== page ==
Oct 15 2020 Published by under Experience Reconsidered

Times passes quickly in the Gospel accounts.

John 7-10 record events happening in a period from the Feast of Huts (aka Tabernacles) in the early fall to the Feast of Dedication (Hanukkah) during the winter.

In the opening paragraphs of John 7, the conversation between Jesus and his brothers occurs before the pilgrims of Upper Galilee had begun their five day journey to Jerusalem for the Feast of Huts.

At the end of John 7, when Jesus stands and shouts to the thirsty (7:37-38), the events take place at the end of the seven day fall feast. In John 10, the mention of the Feast of Dedication moves the time to the winter.

More events transpire in the city of Jerusalem in John 8 and 9. The reader has to decide whether these events coincide with the sequence of John 7 and 10, or whether they are inserted for effect. It seems natural enough to read these chapters sequentially given the consistent characters and setting and theme.

4 months in 4 chapters.

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Jesus, Modern Teacher?

Oct 13 2020 Published by under Experience Reconsidered

We naturally overlay assumptions from our experience onto Jesus’ story. The notion of the modern teacher impacts how we read Jesus’ story. People I have questioned think of Jesus as teaching from sun-up to sundown, and when he is not teaching, he is traveling to his next teaching opportunity.

Whether grade school or grad school, as a general rule in North America people who specialize in teaching earn their living from teaching.

In some parts of the world, teachers supplement their income with a trade, and this practice gets us closer to first-century reality.

“Few pharisaic teachers and scribes were wealthy, and many followed rather lowly trades” (Jesus Life and Times, 74). “Rabbis were expected to gain a skilled trade apart from their study (thus Paul was a leather-worker)” (Carson & Moo, 240). Further, “work was considered dignified” (Jesus Life and Times, 160).

When I suggest that Jesus was bi-vocational, I often hear the protest that we know that Jesus received support from others.

True, but think of a non-profit organization today that employs twelve people. What kind of payroll do they need? Jesus had at least twelve full-time followers, some with families. How much income would they need in order to maintain a consistent travel schedule as a team as well as take care of their families?

The bottom line is that Jesus’ experience as well as that of his disciples most likely involved supplemental work at a trade. And this assumption informs the way we read the Gospels.


D.A. Carson & Douglas J. Moo, An Introduction to the New Testament (Grand Rapids: Zondervan, 1992, 2005).

Jesus and His Times, ed. Kaari Ward (Pleasantville, New York: The Reader’s Digest Association, Inc., 1987).

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Celebrating the Feast of Huts

Oct 08 2020 Published by under Telling the Story

The Feast of Huts (aka Tabernacles) celebrates a major chapter in Israel’s formation–the time when the exodus generation lived in portable, temporary shelters. The nation remembered (by re-enacting a part of) the journey from Egypt to the Promised Land.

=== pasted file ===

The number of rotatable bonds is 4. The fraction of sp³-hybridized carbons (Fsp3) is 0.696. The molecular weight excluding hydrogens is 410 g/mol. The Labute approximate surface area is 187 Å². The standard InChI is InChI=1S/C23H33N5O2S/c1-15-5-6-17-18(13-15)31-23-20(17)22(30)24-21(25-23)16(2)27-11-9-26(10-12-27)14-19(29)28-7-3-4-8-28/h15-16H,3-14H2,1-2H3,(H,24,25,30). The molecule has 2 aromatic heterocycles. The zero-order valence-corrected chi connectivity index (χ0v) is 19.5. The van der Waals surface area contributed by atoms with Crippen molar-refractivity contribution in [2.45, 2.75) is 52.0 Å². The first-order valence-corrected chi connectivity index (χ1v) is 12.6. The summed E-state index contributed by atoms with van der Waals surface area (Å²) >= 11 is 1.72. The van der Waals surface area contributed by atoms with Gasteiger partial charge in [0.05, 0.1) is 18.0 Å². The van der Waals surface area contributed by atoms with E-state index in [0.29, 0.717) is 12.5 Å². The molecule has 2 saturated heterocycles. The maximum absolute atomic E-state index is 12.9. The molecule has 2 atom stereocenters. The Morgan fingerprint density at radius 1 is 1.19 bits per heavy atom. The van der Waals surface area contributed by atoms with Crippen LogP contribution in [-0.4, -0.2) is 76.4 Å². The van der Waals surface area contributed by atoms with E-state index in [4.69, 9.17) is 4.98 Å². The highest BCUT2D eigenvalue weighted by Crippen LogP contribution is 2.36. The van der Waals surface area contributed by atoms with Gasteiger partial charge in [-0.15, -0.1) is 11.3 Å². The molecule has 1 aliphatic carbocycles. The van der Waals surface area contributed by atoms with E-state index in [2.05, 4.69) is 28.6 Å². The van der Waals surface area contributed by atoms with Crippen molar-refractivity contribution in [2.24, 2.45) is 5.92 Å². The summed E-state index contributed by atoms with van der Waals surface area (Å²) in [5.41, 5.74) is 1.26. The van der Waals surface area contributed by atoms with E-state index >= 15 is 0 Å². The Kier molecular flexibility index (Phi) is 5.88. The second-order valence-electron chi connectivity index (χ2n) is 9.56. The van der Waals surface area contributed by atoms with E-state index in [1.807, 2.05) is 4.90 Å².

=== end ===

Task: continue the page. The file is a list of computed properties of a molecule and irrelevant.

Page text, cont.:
The Gospel of John specifies that Jesus attended the Feast of Huts…in secret at first (John 7:10). None of the Gospel accounts mention the palm-branch huts specifically, so did Jesus participate in the re-enactment? Did he live in a hut?

Moses’ Law records the instruction from God for people attending the Feast. First, every able-bodied man in the nation must participate. Then, “Live in the huts for seven days” as a national remembrance of Israel’s history. (Leviticus 23:42)

Josephus reiterates the command, “Upon the fifteenth day of the same month, when the season of the year is changing for winter, the law enjoins us to pitch tabernacles [huts] in every one of our houses, so that we preserve ourselves from the cold of that time of the year” (Josephus, Antiquities 3.10.4  244).

The Mishnah states that “All seven days [of the feast] a person treats his sukkah [hut] as his regular dwelling and his house as his sometimes dwelling” (Sukkah 2.9).

Did Jesus have a feast hut? Yes, naturally … if Jesus was an able-bodied male who followed God’s law recorded by Moses.

On a very earthy level, it seems that he would have been more conspicuous if Jesus did not have a hut.

For more on understanding Jesus’ story, see Earth-Bound Experience.

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Feast Folklore

Oct 01 2020 Published by under Experience Reconsidered

Predictions, whether prophecy or folklore, influence thinking.

Zechariah was a prophet who lived in Jerusalem around 520 BCE. He encouraged his neighbors to rebuild the temple destroyed 70 years earlier by the Babylonians.

Zechariah encouraged the people by stating that the nations will worship the King during the Feast of Huts (Zech 14:16).

The prophecy is problematic as all prophecies are. The challenge lies in reconciling figurative imagery against references to real experiences. It’s easier for us moderns to reject prophecy out-of-hand but not for the ancient mind.

The Feast of Huts was part of Jesus’ experience. So was Zechariah’s prediction. Naturally the feast reference by the prophet prompted questions and anticipation.

The people of the day were trying to understand their experience. They were trying to reconcile real events with references in writings from Moses to Ezra and all those in between.

His closest followers were trying to understand Jesus’ story even as it unfolded before their eyes–an experience no less challenging than trying to understand the relationships within our own stories.

Connect with Jesus’ experience.